A Philosophy of Privatization: Rationing Health Care through the Medicare Modernization Act of 2003

By Sorresso, Eleanor Bhat | Journal of Law and Health, Spring 2007 | Go to article overview

A Philosophy of Privatization: Rationing Health Care through the Medicare Modernization Act of 2003


Sorresso, Eleanor Bhat, Journal of Law and Health


  I. INTRODUCTION
 II. PAYING FOR HEALTH CARE IN THE UNITED STATES
     A. A Brief History of Managed Care
     B. The Founding of Medicare
III. INTRODUCING THE MEDICARE MODERNIZATION
     ACT OF 2003
 IV. RATIONING HEALTH CARE UNDER MEDICARE
  V. CONCLUSION

I. INTRODUCTION

An enduring duality continues to define the debate over how to pay for American health care. On one side stands the traditional American ideals of individuality and personal autonomy; these strong cultural values support the idea that our accomplishments, including our ability to pay for our own health care, should reflect personal effort rather than the benefits of a charity state. (2) On the other side stands the evolving belief that health care represents a "public good." (3) As such, the need for health care may be considered a basic need, like food or shelter, and there may even exist an innate right to such care.

In many ways, our current system of private commercial insurance epitomizes these ideals of individuality and personal accomplishment. Private insurance policies are acquired either as part of an employment package or purchased from a private insurer at personal cost. (4) Whether structured along managed care lines or traditional fee-for-service, these policies generally delineate with care a list of supported services for which the policy will pay. The policy may only partially cover the cost of a particular treatment in which case the remaining costs incurred become the responsibility of the individual.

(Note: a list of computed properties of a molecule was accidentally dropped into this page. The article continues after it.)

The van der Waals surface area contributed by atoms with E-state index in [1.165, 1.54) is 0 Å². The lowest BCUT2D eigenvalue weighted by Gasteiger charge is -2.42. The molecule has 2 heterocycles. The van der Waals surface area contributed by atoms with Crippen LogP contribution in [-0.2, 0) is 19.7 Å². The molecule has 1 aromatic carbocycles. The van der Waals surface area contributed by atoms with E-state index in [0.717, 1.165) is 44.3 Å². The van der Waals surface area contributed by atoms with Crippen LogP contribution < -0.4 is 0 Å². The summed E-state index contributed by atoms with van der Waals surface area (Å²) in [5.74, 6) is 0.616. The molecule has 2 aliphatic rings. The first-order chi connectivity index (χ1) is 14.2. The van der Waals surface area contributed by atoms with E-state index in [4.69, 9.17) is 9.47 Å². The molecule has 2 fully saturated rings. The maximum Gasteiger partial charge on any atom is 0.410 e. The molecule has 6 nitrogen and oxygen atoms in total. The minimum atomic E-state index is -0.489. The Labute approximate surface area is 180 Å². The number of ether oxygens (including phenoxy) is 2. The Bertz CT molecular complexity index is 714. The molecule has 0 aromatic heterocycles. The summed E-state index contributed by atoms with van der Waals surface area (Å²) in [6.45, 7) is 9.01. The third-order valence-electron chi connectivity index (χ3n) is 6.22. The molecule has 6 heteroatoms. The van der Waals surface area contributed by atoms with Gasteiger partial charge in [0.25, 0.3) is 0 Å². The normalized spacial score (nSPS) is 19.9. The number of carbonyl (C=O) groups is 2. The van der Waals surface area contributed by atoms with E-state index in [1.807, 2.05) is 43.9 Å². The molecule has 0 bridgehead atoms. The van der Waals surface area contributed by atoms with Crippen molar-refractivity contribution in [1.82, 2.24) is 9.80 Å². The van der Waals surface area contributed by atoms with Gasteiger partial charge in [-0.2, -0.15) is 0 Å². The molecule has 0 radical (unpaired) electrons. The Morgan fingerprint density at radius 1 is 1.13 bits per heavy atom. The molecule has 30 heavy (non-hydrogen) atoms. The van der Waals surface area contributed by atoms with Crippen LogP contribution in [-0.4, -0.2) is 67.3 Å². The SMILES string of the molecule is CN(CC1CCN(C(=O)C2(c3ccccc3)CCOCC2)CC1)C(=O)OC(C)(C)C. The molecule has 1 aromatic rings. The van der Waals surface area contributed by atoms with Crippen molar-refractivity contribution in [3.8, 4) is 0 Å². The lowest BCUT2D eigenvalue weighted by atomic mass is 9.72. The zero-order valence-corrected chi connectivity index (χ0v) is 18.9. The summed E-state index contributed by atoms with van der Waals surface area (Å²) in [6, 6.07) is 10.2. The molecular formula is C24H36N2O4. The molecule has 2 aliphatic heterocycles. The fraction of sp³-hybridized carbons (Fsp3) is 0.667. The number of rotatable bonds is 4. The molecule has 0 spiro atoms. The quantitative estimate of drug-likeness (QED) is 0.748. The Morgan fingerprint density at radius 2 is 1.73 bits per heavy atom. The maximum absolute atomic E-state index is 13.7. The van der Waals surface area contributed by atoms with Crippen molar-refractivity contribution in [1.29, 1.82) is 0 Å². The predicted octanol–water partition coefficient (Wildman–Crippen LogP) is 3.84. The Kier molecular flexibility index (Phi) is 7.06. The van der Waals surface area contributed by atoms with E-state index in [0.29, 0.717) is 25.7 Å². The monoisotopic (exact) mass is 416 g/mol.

In contrast, Medicare was born in the era of President Lyndon B. Johnson's "Great Society." (5) Its passage marked a commitment to the idea that ensuring adequate health care for the American populace was more an issue of societal merit than personal economic resourcefulness. Even so, that commitment was far from unanimous and the birth of Medicare also marked the beginning of an enduring and public debate over health care as a matter of social justice or market economics. (6) Increasingly, the question of continuing national health care coverage would turn on whether health care constituted a public good "differentiated by society for its own highest purposes, not a business to be exploited" or a matter of market economics, to be shaped by "the fundamentals of our political economy--capitalistic, pluralistic, and competitive." (7)

Both systems struggle to cope with rising health care costs today. The cost of private insurance has placed it outside the reach of many individuals. (8) Rising premiums have also made it impossible for many small corporations to continue to offer employer-sponsored health insurance which has resulted in a steady increase in the number of uninsured Americans since 2000. (9) Furthermore, recent studies suggest that uninsured Americans who later become eligible for Medicare benefits often incur greater health care costs than those who had been insured prior to attaining Medicare coverage status. (10) Approximately forty-seven million Americans went without health care insurance coverage in 2005. (11) Another sixteen million Americans had insufficient health care insurance coverage. (12)

Similarly, the escalating cost of Medicare expenditures has become legendary. Current Medicare costs total approximately $374 billion, which is equivalent to fourteen percent of the federal budget. (13) Medicare costs are expected to escalate to $524 billion by 20l1. (14)

The trend in coping with these rising Medicare costs has been to increase the role that private insurance plays in providing coverage for Medicare recipients. Much of this movement towards an increased "privatization" of Medicare has been born of the belief that the private sector of health care insurance coverage has been made more efficient by existing market forces and will provide a way to both continue providing health care to elderly Americans while containing Medicare costs through these increased efficiencies as exemplified through the managed care model. …

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